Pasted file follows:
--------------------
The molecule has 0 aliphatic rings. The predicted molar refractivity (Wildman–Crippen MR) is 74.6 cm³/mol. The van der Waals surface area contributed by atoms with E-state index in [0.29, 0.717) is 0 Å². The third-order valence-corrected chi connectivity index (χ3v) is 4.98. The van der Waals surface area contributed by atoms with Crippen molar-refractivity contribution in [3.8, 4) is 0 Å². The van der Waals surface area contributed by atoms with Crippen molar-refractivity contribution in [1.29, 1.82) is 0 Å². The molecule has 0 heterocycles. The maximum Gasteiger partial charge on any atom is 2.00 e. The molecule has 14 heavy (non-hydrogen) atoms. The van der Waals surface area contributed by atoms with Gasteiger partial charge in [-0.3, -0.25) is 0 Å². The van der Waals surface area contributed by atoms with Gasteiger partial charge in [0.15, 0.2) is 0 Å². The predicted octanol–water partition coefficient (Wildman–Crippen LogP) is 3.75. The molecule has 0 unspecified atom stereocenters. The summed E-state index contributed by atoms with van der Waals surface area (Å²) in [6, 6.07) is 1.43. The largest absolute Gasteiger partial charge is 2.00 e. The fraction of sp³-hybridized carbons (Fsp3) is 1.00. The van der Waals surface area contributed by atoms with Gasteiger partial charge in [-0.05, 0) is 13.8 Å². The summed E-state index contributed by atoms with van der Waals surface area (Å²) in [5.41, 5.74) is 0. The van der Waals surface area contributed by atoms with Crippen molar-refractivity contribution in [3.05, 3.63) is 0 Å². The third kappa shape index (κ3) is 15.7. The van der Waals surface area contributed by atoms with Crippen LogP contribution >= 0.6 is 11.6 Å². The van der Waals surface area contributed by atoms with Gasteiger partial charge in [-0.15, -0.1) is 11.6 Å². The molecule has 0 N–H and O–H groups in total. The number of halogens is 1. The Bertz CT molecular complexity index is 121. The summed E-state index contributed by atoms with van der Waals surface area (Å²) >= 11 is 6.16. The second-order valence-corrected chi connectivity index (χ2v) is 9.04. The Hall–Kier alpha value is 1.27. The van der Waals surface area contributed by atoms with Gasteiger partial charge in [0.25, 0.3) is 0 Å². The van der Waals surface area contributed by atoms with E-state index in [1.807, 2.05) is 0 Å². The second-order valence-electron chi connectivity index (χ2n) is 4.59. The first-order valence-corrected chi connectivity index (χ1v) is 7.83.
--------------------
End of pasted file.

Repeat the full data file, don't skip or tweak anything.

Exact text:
The molecule has 0 aliphatic rings. The predicted molar refractivity (Wildman–Crippen MR) is 74.6 cm³/mol. The van der Waals surface area contributed by atoms with E-state index in [0.29, 0.717) is 0 Å². The third-order valence-corrected chi connectivity index (χ3v) is 4.98. The van der Waals surface area contributed by atoms with Crippen molar-refractivity contribution in [3.8, 4) is 0 Å². The van der Waals surface area contributed by atoms with Crippen molar-refractivity contribution in [1.29, 1.82) is 0 Å². The molecule has 0 heterocycles. The maximum Gasteiger partial charge on any atom is 2.00 e. The molecule has 14 heavy (non-hydrogen) atoms. The van der Waals surface area contributed by atoms with Gasteiger partial charge in [-0.3, -0.25) is 0 Å². The van der Waals surface area contributed by atoms with Gasteiger partial charge in [0.15, 0.2) is 0 Å². The predicted octanol–water partition coefficient (Wildman–Crippen LogP) is 3.75. The molecule has 0 unspecified atom stereocenters. The summed E-state index contributed by atoms with van der Waals surface area (Å²) in [6, 6.07) is 1.43. The largest absolute Gasteiger partial charge is 2.00 e. The fraction of sp³-hybridized carbons (Fsp3) is 1.00. The van der Waals surface area contributed by atoms with Gasteiger partial charge in [-0.05, 0) is 13.8 Å². The summed E-state index contributed by atoms with van der Waals surface area (Å²) in [5.41, 5.74) is 0. The van der Waals surface area contributed by atoms with Crippen molar-refractivity contribution in [3.05, 3.63) is 0 Å². The third kappa shape index (κ3) is 15.7. The van der Waals surface area contributed by atoms with Crippen LogP contribution >= 0.6 is 11.6 Å². The van der Waals surface area contributed by atoms with Gasteiger partial charge in [-0.15, -0.1) is 11.6 Å². The molecule has 0 N–H and O–H groups in total. The number of halogens is 1. The Bertz CT molecular complexity index is 121. The summed E-state index contributed by atoms with van der Waals surface area (Å²) >= 11 is 6.16. The second-order valence-corrected chi connectivity index (χ2v) is 9.04. The Hall–Kier alpha value is 1.27. The van der Waals surface area contributed by atoms with Gasteiger partial charge in [0.25, 0.3) is 0 Å². The van der Waals surface area contributed by atoms with E-state index in [1.807, 2.05) is 0 Å². The second-order valence-electron chi connectivity index (χ2n) is 4.59. The first-order valence-corrected chi connectivity index (χ1v) is 7.83.